If you only allow reading the corresponding framebuffer color value for exactly the fragment you're processing (I don't know if that's possible in all antialiasing applications, but let's pretend it is) then you still have inefficiency, because framebuffers typically live in DRAM-like memories, who do not like being turned around between reading and writing, and may add many cycles of latency for each time you change the direction.

Which leads me up to my original speculation that you would have to render in some tiled fashion, keeping the entire tile (be it horizontal, vertical, or square :-) in some close, fast SRAM that has better access characteristics. And, evenso, reads from other parts of the framebuffer would still be less efficient (thus, my comment about locality). Although, because you're tiling, you know which parts can be cached, and which parts need hazard resolution, and you'd probably serialize switching between destination tiles to make that not a problem.

Make sense?

never talked about general texture accessing. i only ment the fragment right under the new fragment, like in blending.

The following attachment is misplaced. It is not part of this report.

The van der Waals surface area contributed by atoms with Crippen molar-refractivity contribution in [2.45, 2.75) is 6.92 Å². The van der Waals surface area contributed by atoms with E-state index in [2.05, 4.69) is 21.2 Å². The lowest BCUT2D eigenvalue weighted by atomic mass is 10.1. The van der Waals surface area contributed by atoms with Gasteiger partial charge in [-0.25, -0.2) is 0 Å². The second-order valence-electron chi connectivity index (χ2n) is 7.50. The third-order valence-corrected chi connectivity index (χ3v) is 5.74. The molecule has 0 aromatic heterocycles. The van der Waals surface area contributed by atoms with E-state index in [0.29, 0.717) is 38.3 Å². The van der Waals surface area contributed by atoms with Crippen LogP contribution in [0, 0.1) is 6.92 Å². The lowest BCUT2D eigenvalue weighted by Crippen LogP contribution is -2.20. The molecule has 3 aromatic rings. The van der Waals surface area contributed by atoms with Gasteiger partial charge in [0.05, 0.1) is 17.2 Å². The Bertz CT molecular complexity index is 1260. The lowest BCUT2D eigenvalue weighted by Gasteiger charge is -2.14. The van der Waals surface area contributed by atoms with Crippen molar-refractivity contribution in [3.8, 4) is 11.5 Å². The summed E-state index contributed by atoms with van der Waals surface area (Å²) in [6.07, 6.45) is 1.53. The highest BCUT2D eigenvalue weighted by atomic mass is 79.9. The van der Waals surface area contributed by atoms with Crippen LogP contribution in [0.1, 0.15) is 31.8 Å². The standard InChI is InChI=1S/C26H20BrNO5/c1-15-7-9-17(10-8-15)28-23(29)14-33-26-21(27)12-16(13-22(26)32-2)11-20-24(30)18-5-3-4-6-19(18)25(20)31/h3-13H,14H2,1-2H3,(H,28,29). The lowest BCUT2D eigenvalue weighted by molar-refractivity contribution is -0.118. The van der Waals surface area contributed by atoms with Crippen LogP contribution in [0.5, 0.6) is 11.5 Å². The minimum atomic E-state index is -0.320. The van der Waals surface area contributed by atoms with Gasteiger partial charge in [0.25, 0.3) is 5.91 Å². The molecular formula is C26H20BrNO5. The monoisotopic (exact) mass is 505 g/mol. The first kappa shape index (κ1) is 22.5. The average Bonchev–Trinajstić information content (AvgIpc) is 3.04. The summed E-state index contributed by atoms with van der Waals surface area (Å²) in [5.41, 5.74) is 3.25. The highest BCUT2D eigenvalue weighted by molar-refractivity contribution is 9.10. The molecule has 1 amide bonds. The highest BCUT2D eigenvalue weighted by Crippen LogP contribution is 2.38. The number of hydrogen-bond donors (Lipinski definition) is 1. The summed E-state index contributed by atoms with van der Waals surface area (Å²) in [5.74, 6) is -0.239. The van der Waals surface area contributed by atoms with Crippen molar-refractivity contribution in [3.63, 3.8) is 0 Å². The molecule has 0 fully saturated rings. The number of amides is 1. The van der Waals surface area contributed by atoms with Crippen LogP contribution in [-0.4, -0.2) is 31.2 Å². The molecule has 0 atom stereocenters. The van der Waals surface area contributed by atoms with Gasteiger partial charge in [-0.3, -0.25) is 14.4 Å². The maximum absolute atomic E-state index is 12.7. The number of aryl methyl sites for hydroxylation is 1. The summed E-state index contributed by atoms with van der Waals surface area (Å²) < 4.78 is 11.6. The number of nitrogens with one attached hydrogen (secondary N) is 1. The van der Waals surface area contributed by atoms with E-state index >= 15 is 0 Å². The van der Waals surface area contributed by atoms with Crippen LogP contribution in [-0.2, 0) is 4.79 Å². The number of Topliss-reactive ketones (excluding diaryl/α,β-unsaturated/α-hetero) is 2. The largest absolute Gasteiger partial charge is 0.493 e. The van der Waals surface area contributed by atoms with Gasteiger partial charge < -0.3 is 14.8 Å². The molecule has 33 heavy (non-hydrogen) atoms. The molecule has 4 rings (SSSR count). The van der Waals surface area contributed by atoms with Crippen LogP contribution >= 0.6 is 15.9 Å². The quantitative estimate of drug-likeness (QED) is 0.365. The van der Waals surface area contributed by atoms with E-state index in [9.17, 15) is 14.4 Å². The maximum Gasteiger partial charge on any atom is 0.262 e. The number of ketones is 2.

and yes, there is the read-write task to do. just like in blending. you get the idea? it does not have to do much more as in blending, so where's the real point? yes, blending _IS_ slower, but it does not "kill" performance. it does hurt performance, but the additional features blending gave us are worth that little speed drop. i don't see why it should gave any more speeddrop for reading,writing and all the stuff. the only difference is you have to read more early => if you have several fragments at the same time at the same place, you get a stall. but somehow i just don't think that has to happen very often, with a little bit of clever rendering. at least, i know the radeon does tile based render, in 8x8 or 16x16 chunks, or so. the first drivers had some bugs in the fragment programs, wich made such tiles visible. and i think, if you render such a tile at once, well, a line of the tile at once in all 8 pipelines, and all 8 pixels behind eachother due the pipelining, you should not get stalls. tilebased is the future anyways, we know that yet. hairdryer style cooling isn't cool. it just shows lack of bether designed hw..

tarantula
01-18-2003, 01:46 AM
Now I feel OGL 2.0 (3dlabs proposal) capable hardware will be out much sooner than 5 years. I just hope API-chasing-the-hardware won't hold true again in 2-3 years.

jwatte